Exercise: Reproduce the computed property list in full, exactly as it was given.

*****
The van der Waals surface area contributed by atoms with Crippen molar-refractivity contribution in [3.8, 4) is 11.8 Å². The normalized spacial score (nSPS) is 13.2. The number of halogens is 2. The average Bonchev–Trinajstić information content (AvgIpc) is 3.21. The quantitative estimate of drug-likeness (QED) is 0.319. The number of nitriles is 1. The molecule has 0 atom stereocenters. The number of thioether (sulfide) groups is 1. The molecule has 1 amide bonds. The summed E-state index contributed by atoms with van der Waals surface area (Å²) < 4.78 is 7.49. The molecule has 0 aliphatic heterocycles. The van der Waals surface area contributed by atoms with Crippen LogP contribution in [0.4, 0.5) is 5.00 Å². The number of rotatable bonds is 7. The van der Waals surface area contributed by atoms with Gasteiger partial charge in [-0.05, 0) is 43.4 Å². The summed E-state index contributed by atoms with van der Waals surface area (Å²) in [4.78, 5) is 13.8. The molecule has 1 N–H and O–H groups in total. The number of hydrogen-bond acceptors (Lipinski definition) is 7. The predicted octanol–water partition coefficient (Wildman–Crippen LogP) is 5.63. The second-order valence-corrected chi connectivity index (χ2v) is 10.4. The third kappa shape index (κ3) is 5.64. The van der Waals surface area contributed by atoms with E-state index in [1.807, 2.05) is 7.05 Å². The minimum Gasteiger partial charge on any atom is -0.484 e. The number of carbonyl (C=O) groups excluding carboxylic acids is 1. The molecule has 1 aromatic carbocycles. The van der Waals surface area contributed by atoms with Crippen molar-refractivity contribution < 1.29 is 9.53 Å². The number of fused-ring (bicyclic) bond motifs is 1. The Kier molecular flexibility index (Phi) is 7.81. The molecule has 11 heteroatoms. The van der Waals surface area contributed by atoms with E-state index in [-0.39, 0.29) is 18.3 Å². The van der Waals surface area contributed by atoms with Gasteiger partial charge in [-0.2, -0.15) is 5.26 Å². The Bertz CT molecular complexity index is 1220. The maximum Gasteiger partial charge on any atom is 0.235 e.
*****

The van der Waals surface area contributed by atoms with Crippen molar-refractivity contribution in [3.8, 4) is 11.8 Å². The normalized spacial score (nSPS) is 13.2. The number of halogens is 2. The average Bonchev–Trinajstić information content (AvgIpc) is 3.21. The quantitative estimate of drug-likeness (QED) is 0.319. The number of nitriles is 1. The molecule has 0 atom stereocenters. The number of thioether (sulfide) groups is 1. The molecule has 1 amide bonds. The summed E-state index contributed by atoms with van der Waals surface area (Å²) < 4.78 is 7.49. The molecule has 0 aliphatic heterocycles. The van der Waals surface area contributed by atoms with Crippen LogP contribution in [0.4, 0.5) is 5.00 Å². The number of rotatable bonds is 7. The van der Waals surface area contributed by atoms with Gasteiger partial charge in [-0.05, 0) is 43.4 Å². The summed E-state index contributed by atoms with van der Waals surface area (Å²) in [4.78, 5) is 13.8. The molecule has 1 N–H and O–H groups in total. The number of hydrogen-bond acceptors (Lipinski definition) is 7. The predicted octanol–water partition coefficient (Wildman–Crippen LogP) is 5.63. The second-order valence-corrected chi connectivity index (χ2v) is 10.4. The third kappa shape index (κ3) is 5.64. The van der Waals surface area contributed by atoms with E-state index in [1.807, 2.05) is 7.05 Å². The minimum Gasteiger partial charge on any atom is -0.484 e. The number of carbonyl (C=O) groups excluding carboxylic acids is 1. The molecule has 1 aromatic carbocycles. The van der Waals surface area contributed by atoms with Crippen molar-refractivity contribution < 1.29 is 9.53 Å². The number of fused-ring (bicyclic) bond motifs is 1. The Kier molecular flexibility index (Phi) is 7.81. The molecule has 11 heteroatoms. The van der Waals surface area contributed by atoms with E-state index in [-0.39, 0.29) is 18.3 Å². The van der Waals surface area contributed by atoms with Gasteiger partial charge in [-0.2, -0.15) is 5.26 Å². The Bertz CT molecular complexity index is 1220. The maximum Gasteiger partial charge on any atom is 0.235 e.